• provide information about your diagnosis, answer your questions, and discuss the best course of treatment for your needs.

Hemorrhoid Treatments

Home Remedies for Hemorrhoids

As a first line of treatment, your doctor may recommend the following home treatments and techniques.

  • Add high fiber foods to your diet.
  • Take mild stool softeners or fiber supplements.
  • Drink plenty of water and other clear fluids.
  • Manage pain or itching with over-the-counter medications, creams, or ointments.
  • Take a warm water bath or sitz bath (mixing baking soda or salt into water).
  • Use a warm compress to help soothe the affected area.
  • Avoid spending a lot of time sitting on the toilet.
  • Avoid straining/pushing with bowel movements

If your symptoms persist or worsen after one week of home treatments, visit your healthcare provider.

Rubber Band Ligation (Banding) Procedure

For large or prolapsed (extra tissue coming through the anal opening) internal hemorrhoids, your doctor may recommend an in-office rubber band ligation. No pain medication or anesthesia is required for this procedure.

Before we begin, we will briefly evaluate the tissue and then place a small band around the base of the hemorrhoid. Over time, the excess tissue will fall off and leave the body through a regular bowel movement. Most of our patients experience minimal side effects and can return to their regular activities within the same day.

Hemorrhoid Surgery (Hemorrhoidectomy)

Hemorrhoid surgery is highly effective in addressing long-term issues and preventing further problems in the future. Most of our patients will return home the same day of surgery.

We use surgery to treat problematic hemorrhoids that are:

  • extremely painful,
  • contain a blood clot, or
  • associated with a large amount of redundant (extra) tissue.

You will be given medication during surgery so you will not feel pain. You will discuss your best option for pain management with your anesthesiologist on the day of your surgery.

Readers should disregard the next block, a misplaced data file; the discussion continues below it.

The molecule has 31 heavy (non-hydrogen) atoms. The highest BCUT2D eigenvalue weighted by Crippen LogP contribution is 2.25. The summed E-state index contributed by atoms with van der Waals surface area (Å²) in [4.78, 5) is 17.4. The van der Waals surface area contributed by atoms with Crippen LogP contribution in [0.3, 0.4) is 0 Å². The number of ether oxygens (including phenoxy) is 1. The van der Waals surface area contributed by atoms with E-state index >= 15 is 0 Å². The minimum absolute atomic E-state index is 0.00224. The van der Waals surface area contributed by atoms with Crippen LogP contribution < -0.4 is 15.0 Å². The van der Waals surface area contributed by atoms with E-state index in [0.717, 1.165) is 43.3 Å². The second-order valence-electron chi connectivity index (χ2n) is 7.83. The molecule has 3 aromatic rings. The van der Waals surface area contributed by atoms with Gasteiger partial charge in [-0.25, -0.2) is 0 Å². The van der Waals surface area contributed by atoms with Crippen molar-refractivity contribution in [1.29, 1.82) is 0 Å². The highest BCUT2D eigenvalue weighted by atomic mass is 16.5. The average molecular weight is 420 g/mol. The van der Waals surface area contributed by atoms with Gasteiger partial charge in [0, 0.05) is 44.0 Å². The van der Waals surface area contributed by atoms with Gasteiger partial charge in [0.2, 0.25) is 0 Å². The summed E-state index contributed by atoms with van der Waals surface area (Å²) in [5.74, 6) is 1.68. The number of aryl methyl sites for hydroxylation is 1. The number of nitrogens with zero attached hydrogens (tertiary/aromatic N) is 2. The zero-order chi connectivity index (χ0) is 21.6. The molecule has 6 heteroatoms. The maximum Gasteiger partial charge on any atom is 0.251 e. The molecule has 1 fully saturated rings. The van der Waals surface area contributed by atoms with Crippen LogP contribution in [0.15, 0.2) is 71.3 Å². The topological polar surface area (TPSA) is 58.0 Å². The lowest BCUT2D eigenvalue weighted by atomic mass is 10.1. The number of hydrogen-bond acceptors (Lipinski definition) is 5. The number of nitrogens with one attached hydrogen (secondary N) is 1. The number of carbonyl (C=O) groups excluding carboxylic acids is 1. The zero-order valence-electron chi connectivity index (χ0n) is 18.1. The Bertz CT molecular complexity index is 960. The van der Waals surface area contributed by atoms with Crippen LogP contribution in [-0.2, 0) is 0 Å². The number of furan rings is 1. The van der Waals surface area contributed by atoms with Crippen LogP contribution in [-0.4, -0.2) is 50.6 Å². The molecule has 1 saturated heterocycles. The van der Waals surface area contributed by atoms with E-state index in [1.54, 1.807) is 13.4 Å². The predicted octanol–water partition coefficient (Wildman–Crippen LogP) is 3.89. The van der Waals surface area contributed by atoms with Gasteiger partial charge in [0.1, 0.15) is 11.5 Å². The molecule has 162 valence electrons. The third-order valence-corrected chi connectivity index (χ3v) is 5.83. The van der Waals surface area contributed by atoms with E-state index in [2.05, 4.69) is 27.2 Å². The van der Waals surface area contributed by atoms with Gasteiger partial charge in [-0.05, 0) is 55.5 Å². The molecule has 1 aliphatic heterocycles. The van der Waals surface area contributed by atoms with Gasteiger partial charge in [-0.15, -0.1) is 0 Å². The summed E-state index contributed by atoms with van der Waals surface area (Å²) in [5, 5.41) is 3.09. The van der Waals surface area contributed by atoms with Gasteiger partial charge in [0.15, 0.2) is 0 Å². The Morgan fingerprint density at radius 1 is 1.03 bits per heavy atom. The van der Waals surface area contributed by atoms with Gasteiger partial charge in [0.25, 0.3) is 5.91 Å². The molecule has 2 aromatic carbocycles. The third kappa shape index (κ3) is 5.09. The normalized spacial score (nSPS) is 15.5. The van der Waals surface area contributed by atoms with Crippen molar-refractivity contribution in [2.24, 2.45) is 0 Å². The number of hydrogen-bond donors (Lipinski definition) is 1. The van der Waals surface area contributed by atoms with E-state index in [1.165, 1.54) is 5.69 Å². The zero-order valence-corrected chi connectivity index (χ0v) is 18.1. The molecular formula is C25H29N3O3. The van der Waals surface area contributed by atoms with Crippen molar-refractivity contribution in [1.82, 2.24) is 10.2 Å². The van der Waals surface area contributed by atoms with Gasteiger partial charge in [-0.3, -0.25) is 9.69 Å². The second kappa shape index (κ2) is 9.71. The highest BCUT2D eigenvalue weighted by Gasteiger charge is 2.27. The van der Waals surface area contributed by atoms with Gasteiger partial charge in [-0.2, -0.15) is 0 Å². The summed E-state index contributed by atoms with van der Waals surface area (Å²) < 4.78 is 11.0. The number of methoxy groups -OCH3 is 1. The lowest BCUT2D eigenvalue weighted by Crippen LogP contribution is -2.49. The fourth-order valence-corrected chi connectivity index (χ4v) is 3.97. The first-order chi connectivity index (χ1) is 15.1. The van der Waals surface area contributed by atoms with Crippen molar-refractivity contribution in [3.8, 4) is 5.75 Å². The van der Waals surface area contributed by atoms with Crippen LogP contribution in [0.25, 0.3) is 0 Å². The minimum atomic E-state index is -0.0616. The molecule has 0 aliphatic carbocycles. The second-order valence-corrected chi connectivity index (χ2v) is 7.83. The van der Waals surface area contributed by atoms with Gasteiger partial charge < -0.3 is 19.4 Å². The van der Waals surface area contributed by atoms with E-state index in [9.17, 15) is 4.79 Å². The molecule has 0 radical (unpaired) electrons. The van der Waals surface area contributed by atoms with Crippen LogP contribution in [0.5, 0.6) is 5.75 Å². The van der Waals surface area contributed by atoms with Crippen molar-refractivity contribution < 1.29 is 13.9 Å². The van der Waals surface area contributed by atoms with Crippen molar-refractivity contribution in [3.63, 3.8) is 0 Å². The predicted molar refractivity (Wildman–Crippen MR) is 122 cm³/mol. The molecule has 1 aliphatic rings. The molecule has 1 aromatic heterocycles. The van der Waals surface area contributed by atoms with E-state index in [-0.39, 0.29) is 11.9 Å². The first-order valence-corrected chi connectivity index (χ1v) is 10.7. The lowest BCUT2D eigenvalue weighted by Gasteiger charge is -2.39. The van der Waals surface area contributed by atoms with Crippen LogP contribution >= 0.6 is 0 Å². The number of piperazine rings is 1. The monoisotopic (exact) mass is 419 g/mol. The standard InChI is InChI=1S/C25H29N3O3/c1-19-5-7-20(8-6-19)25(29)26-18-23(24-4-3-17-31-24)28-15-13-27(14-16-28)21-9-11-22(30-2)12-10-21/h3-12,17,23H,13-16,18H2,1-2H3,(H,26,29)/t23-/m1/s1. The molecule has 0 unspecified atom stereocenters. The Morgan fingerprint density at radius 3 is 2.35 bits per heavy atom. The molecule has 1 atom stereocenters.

During the procedure, your surgeon will make small incisions (cuts) on the external tissue around the hemorrhoids. The enlarged vein inside the hemorrhoid will be tied to prevent bleeding, and then your surgeon will remove the hemorrhoid. Your surgeon may also use an advanced energy device (surgical tool) to remove the hemorrhoid and seal the blood vessel at the same time. Our care team will go over the procedure in detail and answer any questions you have.

Your hemorrhoid removal may or may not require stitches. If you receive stitches, they will dissolve after surgery.

Preparing for Hemorrhoid Surgery

Minimal preparation is required for hemorrhoid surgery. We may only ask you to:

  • stop eating and drinking the night before the surgery and
  • discontinue certain medications, such as blood thinners.

How Painful is Hemorrhoid Surgery?

One to two weeks after your hemorrhoid surgery, you may experience increased discomfort, such as difficulty sitting or muscle spasms close to the surgical area. Pain medication and warm water soaks will help manage your symptoms.

What to Expect After Hemorrhoid Surgery

Your provider will give you detailed aftercare instructions, including:

  • how to clean the surgical site;
  • a medication schedule; and
  • pain management techniques (such as taking over-the-counter pain relievers, bathing in warm water, or using a warm compress).

We may prescribe you stronger pain medication to use for up to five days following your surgery. You’ll be scheduled for a four-week follow-up visit with your provider when your surgical site has healed.

How to Make an Appointment

To request an appointment with one of our specialists, please call 801-587-5854 or request an appointment online. Referrals from a primary care doctor or other physician are welcome, but not necessary.

Hear From Our Specialists

How Do You Know if You Have Hemorrhoids?

If you have rectal bleeding, it could be due to a hemorrhoid. But first you should see a health care professional to rule out other more serious causes, including rectal cancer--especially if bleeding is persistent.

Listen (5 min)

Hemorrhoids—or Something Else?

If you're experiencing severe rectal pain, you might think it's hemorrhoids, but it could be something worse. Dr. Tom Miller and Dr. Bartley Pickron talk about how to distinguish between common hemorrhoids and more serious conditions.

Listen (5 min)